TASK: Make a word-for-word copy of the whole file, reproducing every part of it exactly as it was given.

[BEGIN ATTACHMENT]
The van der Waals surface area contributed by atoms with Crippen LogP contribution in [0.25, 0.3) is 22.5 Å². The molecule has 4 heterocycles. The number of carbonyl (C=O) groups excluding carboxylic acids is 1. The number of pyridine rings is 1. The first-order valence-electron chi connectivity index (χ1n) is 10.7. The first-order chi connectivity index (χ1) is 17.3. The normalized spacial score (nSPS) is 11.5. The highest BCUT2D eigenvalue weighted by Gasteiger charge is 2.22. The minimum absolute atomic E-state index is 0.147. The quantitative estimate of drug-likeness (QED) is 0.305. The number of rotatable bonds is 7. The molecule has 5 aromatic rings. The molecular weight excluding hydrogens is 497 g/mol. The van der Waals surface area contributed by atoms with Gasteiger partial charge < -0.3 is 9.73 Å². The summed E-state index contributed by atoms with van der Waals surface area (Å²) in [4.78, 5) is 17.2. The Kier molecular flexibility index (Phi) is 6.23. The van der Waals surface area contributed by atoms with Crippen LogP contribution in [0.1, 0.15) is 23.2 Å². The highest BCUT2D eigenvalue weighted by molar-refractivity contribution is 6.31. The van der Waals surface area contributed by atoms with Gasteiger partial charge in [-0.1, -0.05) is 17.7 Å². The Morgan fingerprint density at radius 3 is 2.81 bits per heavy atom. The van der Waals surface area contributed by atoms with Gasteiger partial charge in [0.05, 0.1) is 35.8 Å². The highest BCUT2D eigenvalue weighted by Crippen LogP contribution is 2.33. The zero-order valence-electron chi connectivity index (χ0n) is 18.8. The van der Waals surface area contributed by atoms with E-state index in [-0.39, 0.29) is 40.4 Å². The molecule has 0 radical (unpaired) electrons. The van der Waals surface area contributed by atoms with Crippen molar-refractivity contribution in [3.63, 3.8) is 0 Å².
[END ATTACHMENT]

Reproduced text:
The van der Waals surface area contributed by atoms with Crippen LogP contribution in [0.25, 0.3) is 22.5 Å². The molecule has 4 heterocycles. The number of carbonyl (C=O) groups excluding carboxylic acids is 1. The number of pyridine rings is 1. The first-order valence-electron chi connectivity index (χ1n) is 10.7. The first-order chi connectivity index (χ1) is 17.3. The normalized spacial score (nSPS) is 11.5. The highest BCUT2D eigenvalue weighted by Gasteiger charge is 2.22. The minimum absolute atomic E-state index is 0.147. The quantitative estimate of drug-likeness (QED) is 0.305. The number of rotatable bonds is 7. The molecule has 5 aromatic rings. The molecular weight excluding hydrogens is 497 g/mol. The van der Waals surface area contributed by atoms with Gasteiger partial charge < -0.3 is 9.73 Å². The summed E-state index contributed by atoms with van der Waals surface area (Å²) in [4.78, 5) is 17.2. The Kier molecular flexibility index (Phi) is 6.23. The van der Waals surface area contributed by atoms with Crippen LogP contribution in [0.1, 0.15) is 23.2 Å². The highest BCUT2D eigenvalue weighted by molar-refractivity contribution is 6.31. The van der Waals surface area contributed by atoms with Gasteiger partial charge in [-0.1, -0.05) is 17.7 Å². The Morgan fingerprint density at radius 3 is 2.81 bits per heavy atom. The van der Waals surface area contributed by atoms with Gasteiger partial charge in [0.05, 0.1) is 35.8 Å². The highest BCUT2D eigenvalue weighted by Crippen LogP contribution is 2.33. The zero-order valence-electron chi connectivity index (χ0n) is 18.8. The van der Waals surface area contributed by atoms with E-state index in [-0.39, 0.29) is 40.4 Å². The molecule has 0 radical (unpaired) electrons. The van der Waals surface area contributed by atoms with Crippen molar-refractivity contribution in [3.63, 3.8) is 0 Å².